During the golden age of the 1950’s, it was Ray Charles’ soul music which dominated the radio. But Saturdays were reserved solely for college football.
And somewhere in this golden age, sports broadcasting icon George Blaha found a soulful voice of his own.
For the better part of the last four decades, that voice has come to represent years of Spartan football history — and just as many years of Detroit Pistons history.
But in all the years of uttering “Touchdown, MSU” or “Count that baby and a foul” it never gets old for Blaha, and there’s nothing else he’d rather be doing.
“I always wanted to be a broadcaster in a city that had hardworking, blue collar people and I am very, very fortunate to be a broadcaster in the Detroit area and in the state of Michigan because we have those kinds of people here,” Blaha said.
In 2002, Blaha was named an honorary alumnus of MSU. The honor was Blaha’s third alumnus achievement, as he received his bachelor’s degree in economics from the University of Notre Dame and his MBA from the University of Michigan.
His father, Vernon, was a doctor and stressed the importance of higher education, so Blaha attended prestigious schools. However, his dream of becoming a play-by-play broadcaster was always his number one priority.
“One thing you don’t want is somebody unhappy at their work,” Blaha said. “You can’t very well be successful that way.
“I think it was Vin Scully, in my opinion the greatest play-by-play announcers of my lifetime, who said ‘broadcasting is a great example of the old adage that says, find something that you love to do and if you can do that at your profession then you will never have to work a day in your life.’”
Blaha said his decision to attend U-M came down to a “coin flip” by his family.
“Notre Dame, on the other hand, was a very conscious decision,” he said, adding that it stemmed from his mother being raised Irish Catholic and her father loving the Irish.
But before the Fighting Irish or the Wolverines, Blaha unknowingly started where he would finish. In 1953, Blaha was in attendance when a school by the name of Michigan State College of Agriculture and Applied Science played its first football game as a member of the Big Ten at the University of Iowa.
“Of course, I had no idea what a watershed moment that would be for me career-wise, but I knew that it was a big game and my dad was very kind to take me to the game,” Blaha said.
MSU won the game, 21-7, and would go on to win the Rose Bowl that year.
Since that day, Blaha has watched more than 400 MSU football games and the number of Pistons games he has broadcasted is upward of 3,000.
“And it really doesn’t feel like work to me, although there is a lot of preparation that goes into every broadcast,” Blaha said. “If I didn’t find it interesting and did not truly enjoy it then I might realize how labor intensive it is, but it really has all been a labor of love.”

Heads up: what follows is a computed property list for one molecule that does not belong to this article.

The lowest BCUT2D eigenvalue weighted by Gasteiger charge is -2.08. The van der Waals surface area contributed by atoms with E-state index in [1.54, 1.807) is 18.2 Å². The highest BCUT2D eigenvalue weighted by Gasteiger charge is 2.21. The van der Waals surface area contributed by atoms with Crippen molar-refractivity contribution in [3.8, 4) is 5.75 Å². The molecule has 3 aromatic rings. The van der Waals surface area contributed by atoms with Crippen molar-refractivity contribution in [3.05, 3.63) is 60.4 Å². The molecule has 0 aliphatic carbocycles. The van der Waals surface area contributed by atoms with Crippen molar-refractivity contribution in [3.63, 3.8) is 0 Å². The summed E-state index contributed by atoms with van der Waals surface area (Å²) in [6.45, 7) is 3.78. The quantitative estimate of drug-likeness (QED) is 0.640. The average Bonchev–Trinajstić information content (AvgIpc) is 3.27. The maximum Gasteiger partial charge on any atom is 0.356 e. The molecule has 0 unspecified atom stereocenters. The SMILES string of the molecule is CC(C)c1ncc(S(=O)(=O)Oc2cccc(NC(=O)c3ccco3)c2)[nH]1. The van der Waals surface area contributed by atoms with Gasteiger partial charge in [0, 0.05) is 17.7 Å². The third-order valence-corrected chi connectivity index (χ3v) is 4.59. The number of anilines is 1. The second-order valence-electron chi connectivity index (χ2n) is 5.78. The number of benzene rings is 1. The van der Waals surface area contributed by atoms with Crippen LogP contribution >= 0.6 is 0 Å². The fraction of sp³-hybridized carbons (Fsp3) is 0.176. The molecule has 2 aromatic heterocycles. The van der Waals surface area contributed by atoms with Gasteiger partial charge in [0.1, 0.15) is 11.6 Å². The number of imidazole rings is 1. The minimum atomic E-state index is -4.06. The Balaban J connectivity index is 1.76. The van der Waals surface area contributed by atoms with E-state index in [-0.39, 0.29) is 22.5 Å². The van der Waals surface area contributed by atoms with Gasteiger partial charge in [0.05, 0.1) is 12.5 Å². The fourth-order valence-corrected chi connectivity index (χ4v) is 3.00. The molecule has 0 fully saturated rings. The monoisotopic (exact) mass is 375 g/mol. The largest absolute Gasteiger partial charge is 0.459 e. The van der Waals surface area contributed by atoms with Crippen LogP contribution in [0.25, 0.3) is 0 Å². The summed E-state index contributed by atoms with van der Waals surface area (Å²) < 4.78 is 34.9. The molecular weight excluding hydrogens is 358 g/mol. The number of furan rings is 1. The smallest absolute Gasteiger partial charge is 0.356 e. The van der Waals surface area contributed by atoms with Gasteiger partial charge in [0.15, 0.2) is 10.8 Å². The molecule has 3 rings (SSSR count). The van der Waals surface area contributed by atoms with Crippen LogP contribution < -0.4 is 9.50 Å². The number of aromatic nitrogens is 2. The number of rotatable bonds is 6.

The Spartan brand has been engraved into Blaha’s legacy, and along the way, the players he has watched have grown to be some of his best friends. Among them is 1979 NCAA National Champion and former MSU basketball star Greg Kelser, who today broadcasts alongside Blaha as the Pistons’ color commentator.
“It’s always exciting to have the opportunity to sit down and call a game, number one, but then to know that I am doing it with a person who has been at this for so long, yet I have not been able to. … I don’t think anyone could ever say they have seen a diminishing of his passion,” Kelser said.
To read the rest of this article visit The State where it was originally published
Jason Barrett is the owner and operator of Barrett Sports Media. Prior to launching BSM he served as a sports radio programmer, launching brands such as 95.7 The Game in San Francisco and 101 ESPN in St. Louis. He has also produced national shows for ESPN Radio including GameNight and the Dan Patrick Show. You can find him on Twitter @SportsRadioPD or reach him by email at JBarrett@sportsradiopd.com.
K&C Masterpiece: Cowboys Could Add 30 Million More Viewers To Super Bowl
“The Cowboys in the Super Bowl against the Chiefs would’ve shattered all viewership ratings.”
The matchup in this year’s Super Bowl is set, and the game will undoubtedly be the most-viewed program on TV this year. But if the Dallas Cowboys were taking part in the game, it’s safe to say the ratings would be astronomical.
The Cowboys divisional playoff game against San Francisco drew 45.7 million viewers. It was the second-most watched divisional round contest on record.
The NFC championship between San Francisco and Philadelphia drew 47.5 million.
On 105.3 The Fan in Dallas, K&C Masterpiece host Kevin Hageland said had the Cowboys made it to Philly, the viewership would’ve been even better.
“I know the game sucked, but that just shows you, because the Cowboys were like almost 8 million above every other divisional game, this could’ve gotten to 58 (million),” Hageland said.